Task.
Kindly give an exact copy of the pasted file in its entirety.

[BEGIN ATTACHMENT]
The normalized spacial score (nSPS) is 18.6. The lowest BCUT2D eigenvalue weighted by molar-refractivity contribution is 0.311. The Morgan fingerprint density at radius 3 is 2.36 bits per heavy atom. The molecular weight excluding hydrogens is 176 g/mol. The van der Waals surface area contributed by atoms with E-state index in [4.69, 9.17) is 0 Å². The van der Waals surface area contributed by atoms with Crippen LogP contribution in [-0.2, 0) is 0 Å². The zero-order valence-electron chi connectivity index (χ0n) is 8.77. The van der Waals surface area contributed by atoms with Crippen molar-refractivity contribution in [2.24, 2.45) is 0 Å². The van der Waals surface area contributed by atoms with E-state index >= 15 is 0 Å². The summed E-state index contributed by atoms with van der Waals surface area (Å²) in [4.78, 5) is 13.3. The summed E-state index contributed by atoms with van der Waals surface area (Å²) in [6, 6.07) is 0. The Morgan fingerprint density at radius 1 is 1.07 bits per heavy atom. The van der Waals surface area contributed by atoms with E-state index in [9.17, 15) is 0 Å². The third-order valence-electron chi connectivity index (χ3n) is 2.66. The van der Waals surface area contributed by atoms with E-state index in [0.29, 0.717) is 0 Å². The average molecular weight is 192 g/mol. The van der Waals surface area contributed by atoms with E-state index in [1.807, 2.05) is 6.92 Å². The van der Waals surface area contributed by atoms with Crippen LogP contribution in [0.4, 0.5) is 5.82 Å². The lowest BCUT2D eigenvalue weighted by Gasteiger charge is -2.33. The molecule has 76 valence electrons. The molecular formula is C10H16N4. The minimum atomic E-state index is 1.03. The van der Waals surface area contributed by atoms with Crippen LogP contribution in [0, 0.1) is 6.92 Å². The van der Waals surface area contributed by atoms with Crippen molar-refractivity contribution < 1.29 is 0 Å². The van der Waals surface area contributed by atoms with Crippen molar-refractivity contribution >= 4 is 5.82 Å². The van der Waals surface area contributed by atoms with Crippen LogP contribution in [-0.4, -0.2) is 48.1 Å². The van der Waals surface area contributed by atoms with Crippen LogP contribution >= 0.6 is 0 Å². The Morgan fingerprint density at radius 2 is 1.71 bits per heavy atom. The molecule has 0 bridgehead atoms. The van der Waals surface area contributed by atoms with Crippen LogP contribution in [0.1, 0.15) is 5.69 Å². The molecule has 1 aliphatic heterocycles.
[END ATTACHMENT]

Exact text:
The normalized spacial score (nSPS) is 18.6. The lowest BCUT2D eigenvalue weighted by molar-refractivity contribution is 0.311. The Morgan fingerprint density at radius 3 is 2.36 bits per heavy atom. The molecular weight excluding hydrogens is 176 g/mol. The van der Waals surface area contributed by atoms with E-state index in [4.69, 9.17) is 0 Å². The van der Waals surface area contributed by atoms with Crippen LogP contribution in [-0.2, 0) is 0 Å². The zero-order valence-electron chi connectivity index (χ0n) is 8.77. The van der Waals surface area contributed by atoms with Crippen molar-refractivity contribution in [2.24, 2.45) is 0 Å². The van der Waals surface area contributed by atoms with E-state index >= 15 is 0 Å². The summed E-state index contributed by atoms with van der Waals surface area (Å²) in [4.78, 5) is 13.3. The summed E-state index contributed by atoms with van der Waals surface area (Å²) in [6, 6.07) is 0. The Morgan fingerprint density at radius 1 is 1.07 bits per heavy atom. The van der Waals surface area contributed by atoms with E-state index in [9.17, 15) is 0 Å². The third-order valence-electron chi connectivity index (χ3n) is 2.66. The van der Waals surface area contributed by atoms with E-state index in [0.29, 0.717) is 0 Å². The average molecular weight is 192 g/mol. The van der Waals surface area contributed by atoms with E-state index in [1.807, 2.05) is 6.92 Å². The van der Waals surface area contributed by atoms with Crippen LogP contribution in [0.4, 0.5) is 5.82 Å². The lowest BCUT2D eigenvalue weighted by Gasteiger charge is -2.33. The molecule has 76 valence electrons. The molecular formula is C10H16N4. The minimum atomic E-state index is 1.03. The van der Waals surface area contributed by atoms with Crippen LogP contribution in [0, 0.1) is 6.92 Å². The van der Waals surface area contributed by atoms with Crippen molar-refractivity contribution < 1.29 is 0 Å². The van der Waals surface area contributed by atoms with Crippen molar-refractivity contribution >= 4 is 5.82 Å². The van der Waals surface area contributed by atoms with Crippen LogP contribution in [-0.4, -0.2) is 48.1 Å². The van der Waals surface area contributed by atoms with Crippen LogP contribution >= 0.6 is 0 Å². The Morgan fingerprint density at radius 2 is 1.71 bits per heavy atom. The molecule has 0 bridgehead atoms. The van der Waals surface area contributed by atoms with Crippen LogP contribution in [0.1, 0.15) is 5.69 Å². The molecule has 1 aliphatic heterocycles.